Were Raja's decisions cleared by the PM and former FM?
Who cleared the equity sale of Swan and Unitech Wireless?
Should Tata Teleservices be clubbed in with Swan and Unitech Wireless?
Will A-G Vahanvati's role in clearing Raja's decisions make it to fresh chargesheets?
Will Chidambaram be made to stand witness in court?
Even battle-scarred veterans embroiled in the 2G spectrum scam voiced their grudging approval of the slugfest started by former telecom minister Andimuthu Raja in the special CBI court presiding over India's biggest scam. By attempting to pull Prime Minister Manmohan Singh and home minister (and former FM) P. Chidambaram into the 2G mess, Raja—who has been keeping rather quiet for nearly six months in Tihar Jail—has come out with an incisive, politically explosive legal strategy (he is, after all, a lawyer by training). Fittingly, it is the UPA government's lawyer-politicians—Chidambaram and Kapil Sibal—who now have some deft manoeuvering to do in the legal tussle to come.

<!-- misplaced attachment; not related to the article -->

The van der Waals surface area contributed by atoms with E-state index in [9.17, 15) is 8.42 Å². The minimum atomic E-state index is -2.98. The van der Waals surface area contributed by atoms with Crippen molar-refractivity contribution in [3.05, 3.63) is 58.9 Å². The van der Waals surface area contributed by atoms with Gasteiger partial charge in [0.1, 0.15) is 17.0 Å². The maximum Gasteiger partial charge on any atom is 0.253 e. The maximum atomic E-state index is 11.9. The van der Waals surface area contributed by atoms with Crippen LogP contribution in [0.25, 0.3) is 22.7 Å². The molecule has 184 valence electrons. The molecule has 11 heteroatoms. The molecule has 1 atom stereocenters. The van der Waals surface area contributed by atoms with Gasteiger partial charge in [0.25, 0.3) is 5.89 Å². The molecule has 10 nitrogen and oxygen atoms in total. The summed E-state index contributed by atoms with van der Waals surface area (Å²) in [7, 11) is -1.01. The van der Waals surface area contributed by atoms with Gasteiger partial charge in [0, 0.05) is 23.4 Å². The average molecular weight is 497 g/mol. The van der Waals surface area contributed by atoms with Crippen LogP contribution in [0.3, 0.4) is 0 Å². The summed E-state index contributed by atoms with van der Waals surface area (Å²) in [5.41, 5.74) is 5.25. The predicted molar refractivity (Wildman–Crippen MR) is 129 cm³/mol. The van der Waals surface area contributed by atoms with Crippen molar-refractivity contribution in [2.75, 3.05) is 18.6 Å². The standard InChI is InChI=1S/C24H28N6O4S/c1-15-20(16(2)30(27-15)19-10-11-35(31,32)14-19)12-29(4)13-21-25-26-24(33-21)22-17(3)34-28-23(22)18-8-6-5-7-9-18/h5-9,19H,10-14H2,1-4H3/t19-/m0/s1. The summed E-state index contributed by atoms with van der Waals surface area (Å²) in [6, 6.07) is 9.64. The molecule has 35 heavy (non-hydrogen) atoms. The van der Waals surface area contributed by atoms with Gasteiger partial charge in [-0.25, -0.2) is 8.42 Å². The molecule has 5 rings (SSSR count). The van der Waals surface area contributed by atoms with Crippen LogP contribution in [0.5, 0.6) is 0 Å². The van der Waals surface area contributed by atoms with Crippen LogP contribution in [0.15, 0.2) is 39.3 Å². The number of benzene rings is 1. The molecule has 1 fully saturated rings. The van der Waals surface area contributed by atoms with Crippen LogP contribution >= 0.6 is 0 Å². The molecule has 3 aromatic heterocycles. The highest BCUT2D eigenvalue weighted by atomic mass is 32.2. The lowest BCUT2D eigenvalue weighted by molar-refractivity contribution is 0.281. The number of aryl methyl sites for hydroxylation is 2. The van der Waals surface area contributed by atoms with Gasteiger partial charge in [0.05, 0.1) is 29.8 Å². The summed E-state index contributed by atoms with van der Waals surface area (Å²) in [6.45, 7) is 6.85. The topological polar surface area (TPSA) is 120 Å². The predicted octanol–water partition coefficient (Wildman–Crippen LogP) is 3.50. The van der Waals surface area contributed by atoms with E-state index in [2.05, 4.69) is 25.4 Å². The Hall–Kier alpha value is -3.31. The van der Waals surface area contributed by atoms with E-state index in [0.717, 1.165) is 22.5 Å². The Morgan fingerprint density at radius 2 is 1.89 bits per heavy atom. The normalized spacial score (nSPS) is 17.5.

For now, the UPA's nervousness is palpable. It is painting Raja's deposition as a sinking man's desperate attempt to stay afloat and arguing that his submissions cannot legally be construed as evidence. That's true enough. But the tone of their dismissals indicates that he has touched a raw nerve. Fixing culpability on Raja, while immunising themselves, will be a precarious tightrope-walk.
The UPA has argued that the telecom policies followed by Raja were kosher, with the only criminality being in their implementation. Dividing those two elements into watertight compartments won't be easy. Raja's riposte has only further fuelled the perception that the CBI is shielding several big fish who may have, directly or indirectly, played a role in the multi-crore scandal. By mentioning at least three big names—the PM, the former FM and Tata Teleservices—Raja is sending out a not-so-subtle message: if I'm going down, so should you.